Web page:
Using a 529 plan to save for your child’s college expenses can help them avoid college debt while achieving educational goals. Saving in a 529 plan is generally straightforward, but accidentally taking too much money from the account can result in “unqualified” withdrawals.
If you find that you have over-withdrawn from your 529 account, there are several options available to you. But it’s important that you act quickly because there are certain time limits you need to follow!
Recontribute Excess Funds Within 60 Days
If you have taken out too much money from your 529 account, you can recontribute the funds within 60 days of the initial withdrawal. The time to recontribute is extended if you receive a refund from your school, such as if you drop a class. At that point, you have 60 days from the date of the refund.
Contact your plan provider for guidance on the process.
Use The Excess Funds For Qualified Education Expenses
If you over-withdrew funds in January, you have until December 31 of the calendar year to spend the money on qualified expenses. Qualified expenses include tuition, room and board, books, computers, software, and more. You may be surprised to learn what counts as a qualified expense.
Figuring out how to spend the money on qualified expenses is much more difficult in December when you only have a few weeks to find the qualified expenses. However, you can ask your college if it will accept tuition prepayment or allow you to pay for other qualified expenses before the calendar year runs out.
If you are uncertain about qualified expenses, consult with your college or university.
Rollover The Funds Within 60 Days
If you have a separate 529 account for the same beneficiary or a different one, you may choose to “roll over” the over-withdrawn amount to another account.
You have 60 days from the time of distribution to complete the rollover. You can also roll over the funds to an ABLE account, which is designed to support a person with a disability.
Pay The Taxes But Avoid The Penalty
Withdrawing too much money from your 529 plan results in paying income tax and a 10% penalty on the earnings for any amount that was not put towards qualified education expenses.
For example, if you withdrew $10,000, but you only had $9,000 in qualified expenses—you went over by $1,000. Of that $1,000, you can calculate how much you contributed compared to the amount you earned in the account. If 40% of your account was contributions and the rest earnings, then you earned $600.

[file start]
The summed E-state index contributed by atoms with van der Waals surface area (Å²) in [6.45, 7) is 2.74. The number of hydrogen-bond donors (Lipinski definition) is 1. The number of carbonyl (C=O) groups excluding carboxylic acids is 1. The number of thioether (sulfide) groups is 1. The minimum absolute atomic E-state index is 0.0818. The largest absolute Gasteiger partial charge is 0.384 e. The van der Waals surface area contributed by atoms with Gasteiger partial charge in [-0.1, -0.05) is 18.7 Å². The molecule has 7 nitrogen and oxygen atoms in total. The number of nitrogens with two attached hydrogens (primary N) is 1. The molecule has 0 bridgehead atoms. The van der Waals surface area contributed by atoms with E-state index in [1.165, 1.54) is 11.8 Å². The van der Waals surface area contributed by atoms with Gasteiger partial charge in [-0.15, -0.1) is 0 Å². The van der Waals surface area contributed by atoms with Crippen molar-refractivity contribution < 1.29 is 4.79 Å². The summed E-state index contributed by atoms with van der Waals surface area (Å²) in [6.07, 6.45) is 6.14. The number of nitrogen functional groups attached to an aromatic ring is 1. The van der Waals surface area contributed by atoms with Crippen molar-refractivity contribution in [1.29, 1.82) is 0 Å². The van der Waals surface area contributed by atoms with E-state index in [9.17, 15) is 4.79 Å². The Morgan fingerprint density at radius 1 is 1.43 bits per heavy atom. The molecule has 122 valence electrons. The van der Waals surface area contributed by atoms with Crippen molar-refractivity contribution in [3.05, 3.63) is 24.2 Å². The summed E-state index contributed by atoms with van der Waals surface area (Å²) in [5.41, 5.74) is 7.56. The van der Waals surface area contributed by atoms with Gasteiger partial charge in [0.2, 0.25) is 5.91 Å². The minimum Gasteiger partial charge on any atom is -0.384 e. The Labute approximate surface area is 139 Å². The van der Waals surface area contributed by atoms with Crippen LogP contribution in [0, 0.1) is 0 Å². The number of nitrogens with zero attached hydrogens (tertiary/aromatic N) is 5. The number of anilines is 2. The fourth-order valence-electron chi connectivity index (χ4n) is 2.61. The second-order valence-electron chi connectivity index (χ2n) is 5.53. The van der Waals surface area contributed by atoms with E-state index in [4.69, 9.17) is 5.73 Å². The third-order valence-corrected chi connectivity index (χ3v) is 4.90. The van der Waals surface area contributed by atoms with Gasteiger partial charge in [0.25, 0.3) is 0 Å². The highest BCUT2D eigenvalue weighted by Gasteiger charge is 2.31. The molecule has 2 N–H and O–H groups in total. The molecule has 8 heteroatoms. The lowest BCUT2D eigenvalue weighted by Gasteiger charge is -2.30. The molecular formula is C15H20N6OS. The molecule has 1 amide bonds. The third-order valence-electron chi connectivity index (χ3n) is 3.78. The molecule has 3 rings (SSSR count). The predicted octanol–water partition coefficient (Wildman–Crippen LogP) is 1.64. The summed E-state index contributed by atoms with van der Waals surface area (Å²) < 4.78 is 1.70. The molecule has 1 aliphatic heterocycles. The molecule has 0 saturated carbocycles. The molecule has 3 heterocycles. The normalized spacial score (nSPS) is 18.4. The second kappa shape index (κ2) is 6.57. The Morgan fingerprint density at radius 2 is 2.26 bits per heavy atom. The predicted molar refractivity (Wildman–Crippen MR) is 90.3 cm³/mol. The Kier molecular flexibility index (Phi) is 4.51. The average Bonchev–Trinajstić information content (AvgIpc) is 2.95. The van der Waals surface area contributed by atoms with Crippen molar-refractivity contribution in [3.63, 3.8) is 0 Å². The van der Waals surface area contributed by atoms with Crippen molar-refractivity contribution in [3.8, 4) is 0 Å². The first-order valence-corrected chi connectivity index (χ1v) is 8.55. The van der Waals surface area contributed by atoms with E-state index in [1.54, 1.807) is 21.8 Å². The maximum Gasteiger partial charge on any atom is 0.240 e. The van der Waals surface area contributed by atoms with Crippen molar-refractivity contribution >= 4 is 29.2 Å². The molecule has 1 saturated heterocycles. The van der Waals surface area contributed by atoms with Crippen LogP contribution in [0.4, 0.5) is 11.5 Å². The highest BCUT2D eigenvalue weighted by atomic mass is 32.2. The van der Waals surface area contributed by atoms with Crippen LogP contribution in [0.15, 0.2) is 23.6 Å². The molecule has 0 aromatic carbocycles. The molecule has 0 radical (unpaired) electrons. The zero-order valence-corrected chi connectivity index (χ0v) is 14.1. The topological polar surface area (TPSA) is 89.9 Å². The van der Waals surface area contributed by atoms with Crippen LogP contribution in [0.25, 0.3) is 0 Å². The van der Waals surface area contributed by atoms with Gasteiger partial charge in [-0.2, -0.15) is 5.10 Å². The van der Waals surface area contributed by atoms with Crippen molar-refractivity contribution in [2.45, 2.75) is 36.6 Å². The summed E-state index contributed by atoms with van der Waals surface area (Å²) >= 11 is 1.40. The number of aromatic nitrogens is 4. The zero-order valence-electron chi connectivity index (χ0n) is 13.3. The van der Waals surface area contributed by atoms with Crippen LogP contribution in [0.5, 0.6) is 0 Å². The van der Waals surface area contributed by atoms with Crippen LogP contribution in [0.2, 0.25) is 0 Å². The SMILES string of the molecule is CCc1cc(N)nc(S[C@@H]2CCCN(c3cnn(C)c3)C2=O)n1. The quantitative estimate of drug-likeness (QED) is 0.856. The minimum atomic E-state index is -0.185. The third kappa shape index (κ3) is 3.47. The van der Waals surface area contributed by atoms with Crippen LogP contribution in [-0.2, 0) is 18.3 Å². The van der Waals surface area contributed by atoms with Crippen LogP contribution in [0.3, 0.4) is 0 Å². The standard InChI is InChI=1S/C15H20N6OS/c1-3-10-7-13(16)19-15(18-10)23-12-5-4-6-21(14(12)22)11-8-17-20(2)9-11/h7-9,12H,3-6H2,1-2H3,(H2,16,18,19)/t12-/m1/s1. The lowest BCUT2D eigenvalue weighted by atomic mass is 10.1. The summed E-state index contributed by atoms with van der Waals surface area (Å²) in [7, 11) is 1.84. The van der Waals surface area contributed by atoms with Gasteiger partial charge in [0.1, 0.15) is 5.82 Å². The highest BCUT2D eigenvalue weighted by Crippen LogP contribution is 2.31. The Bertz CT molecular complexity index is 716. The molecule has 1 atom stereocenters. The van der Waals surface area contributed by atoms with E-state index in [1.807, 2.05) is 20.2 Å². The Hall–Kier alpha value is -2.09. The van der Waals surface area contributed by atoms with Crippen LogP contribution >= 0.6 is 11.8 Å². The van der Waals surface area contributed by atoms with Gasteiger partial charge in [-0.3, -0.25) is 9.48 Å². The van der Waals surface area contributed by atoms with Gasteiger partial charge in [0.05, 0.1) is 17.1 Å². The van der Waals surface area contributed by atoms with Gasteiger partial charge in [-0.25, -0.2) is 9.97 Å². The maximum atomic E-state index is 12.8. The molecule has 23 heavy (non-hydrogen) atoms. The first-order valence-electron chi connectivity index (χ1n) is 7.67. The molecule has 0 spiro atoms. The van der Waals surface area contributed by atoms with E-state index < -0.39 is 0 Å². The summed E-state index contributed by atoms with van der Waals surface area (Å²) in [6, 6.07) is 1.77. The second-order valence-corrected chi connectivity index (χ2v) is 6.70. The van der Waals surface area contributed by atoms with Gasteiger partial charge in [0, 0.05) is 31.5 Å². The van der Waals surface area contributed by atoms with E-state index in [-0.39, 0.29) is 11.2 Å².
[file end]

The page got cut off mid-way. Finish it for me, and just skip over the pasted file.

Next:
That means you’ll pay tax on the $600 plus an additional penalty of $60.
While you typically have to pay the 10% penalty when you use the 529 account money for non-qualified expenses, there are several ways you can get out of the penalty, per the IRS.
These include situations in which the beneficiary:
- Received a tax-free scholarship
- Became disabled
- Attends a U.S. military academy
- Got some or all of their education paid for through a qualifying employer program
- Is using the money for qualified expenses that will also be claimed through an education tax credit
TurboTax and other tax software can help you avoid this penalty if you qualify under one of these circumstances. However, you may also want to work with a tax professional to ensure you’re claiming everything correctly.
Think Before You Spend 529 Leftovers
If you have leftover money in your 529 account. Whether you have the money because your child didn’t go to college or because you got a great scholarship, the 529 plan isn’t a waste. And, you don’t have to withdraw the money right away.
You can avoid the taxes or the 529 penalties by choosing one of these options:
- Designate a new beneficiary (including yourself) for the remainder of the 529 funds. The money can be used now or many years down the road (perhaps when a grandchild attends college).
You may decide that none of these options fits your goals. But when you know the options available to you, you can make smarter decisions about when to pay taxes and when to avoid them.
If All Else Fails, Pay The Taxes And Penalty
If none of the above options make sense for you, paying taxes on the excess earnings and a 10% penalty may be the last resort.
Many times, 529 accounts grow primarily through contributions and less through “earnings” or market growth. You may find that you owe taxes and a 10% penalty on a relatively small amount of earnings.
If that’s the case, it may be worthwhile to pay rather than bother to re-contribute funds or figure out a way to make yourself whole. Paying penalties is never ideal, so this is the last option to consider.